from €20.00 EUR
Duration: 1 Hour
Organized by: D’Uva
Discover the background and lesser-known realities about the best-preserved monuments from Ancient Rome on a 1-hour guided tour of the Pantheon. Learn exactly how the basilica has actually represented the expression of the splendor of Rome for over 2,000 years.
Find out how the structure influenced one of the excellent artists of the Renaissance when Raphael chose it as his place of eternal rest. Established by Marcus Agrippa in between 25 and 27 BC as a temple to the 12 gods, the structure was initially part of a complex created on his property in the Campus Martius.
Find out exactly how the remains of many martyrs were removed from the Christian catacombs and put in the Pantheon on the orders of Pope Boniface IV In 608. Marvel at the enormous dome with a size of 43,30 meters and its popular oculus that enables natural light to illuminate the stunning interior.
Free cancellation up to 1 day before tour starts.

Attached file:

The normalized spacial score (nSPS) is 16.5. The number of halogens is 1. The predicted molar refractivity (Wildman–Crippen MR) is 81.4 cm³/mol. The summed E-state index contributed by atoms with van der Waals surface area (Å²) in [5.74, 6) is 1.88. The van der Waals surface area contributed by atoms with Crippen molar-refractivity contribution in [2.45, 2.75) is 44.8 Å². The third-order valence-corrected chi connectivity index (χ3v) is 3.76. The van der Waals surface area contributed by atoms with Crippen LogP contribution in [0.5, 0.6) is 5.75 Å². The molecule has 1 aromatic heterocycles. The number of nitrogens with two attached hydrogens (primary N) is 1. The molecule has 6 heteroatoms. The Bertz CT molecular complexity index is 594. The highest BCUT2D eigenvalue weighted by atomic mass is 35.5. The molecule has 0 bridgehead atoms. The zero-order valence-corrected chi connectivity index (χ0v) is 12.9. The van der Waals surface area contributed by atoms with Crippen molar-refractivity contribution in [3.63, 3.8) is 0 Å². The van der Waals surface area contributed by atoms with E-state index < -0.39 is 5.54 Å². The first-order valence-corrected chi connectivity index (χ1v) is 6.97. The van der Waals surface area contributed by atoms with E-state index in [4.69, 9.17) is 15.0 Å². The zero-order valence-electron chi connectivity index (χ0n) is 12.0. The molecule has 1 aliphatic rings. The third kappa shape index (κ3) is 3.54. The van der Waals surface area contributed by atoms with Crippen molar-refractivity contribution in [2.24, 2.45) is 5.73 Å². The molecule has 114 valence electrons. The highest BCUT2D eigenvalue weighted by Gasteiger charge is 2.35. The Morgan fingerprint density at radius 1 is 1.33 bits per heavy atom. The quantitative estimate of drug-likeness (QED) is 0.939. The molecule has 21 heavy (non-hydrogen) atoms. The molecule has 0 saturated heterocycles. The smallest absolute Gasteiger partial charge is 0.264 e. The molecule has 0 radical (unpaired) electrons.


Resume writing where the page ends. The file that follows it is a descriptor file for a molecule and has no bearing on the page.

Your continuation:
The heart of the ancient Campus Martius or Field of Mars was close by the Piazza Navona, in the area surrounding the Pantheon. It is still a district of small, busy side streets swarming with churches, palazzi, and enticing squares. Beside the Palazzo Madama, former residence of the Medici and now the home of the Senate, stands the church of San Luigi dei Francesi – literally, St Louis of the French. Completed in 1589, it is the national church for French expatriates in Rome, and its stately facade displays the salamander, emblem of Francis I.
Inside are three famous paintings by Caravaggio illustrating the life of St Matthew. Not far away, make sure you visit the attractive Renaissance courtyard of the Palazzo della Sapienza. Here you will find a little jewel by the Baroque architect Borromini: the Sant’Ivo Chapel. Leaving the maze of straight and shadowy side streets, you suddenly come out into the Piazza della Rotonda: a beautiful setting for the imposing bulk of the Pantheon.
This, the best preserved of all Rome’s ancient monuments, was raised by Agrippa in the first century BC; rebuilt by Hadrian ( 117-138), it was transformed into a church in the seventh century. The dome which crowns its geometric design is 43.30 m ( 142 ft) in diameter and one of the largest ever constructed.
Two other important Roman churches lie close to the Pantheon. Santa Maria Sopra Minerva, the city’s only Gothic building, overlooks a square with a sculpture of an elephant carrying an obelisk: one of Bernini’s caprices. Further to the north, Sant’Ignazio is famous for its painted vaulting, celebrating St Ignatius of Loyola’s triumphal entry to Paradise.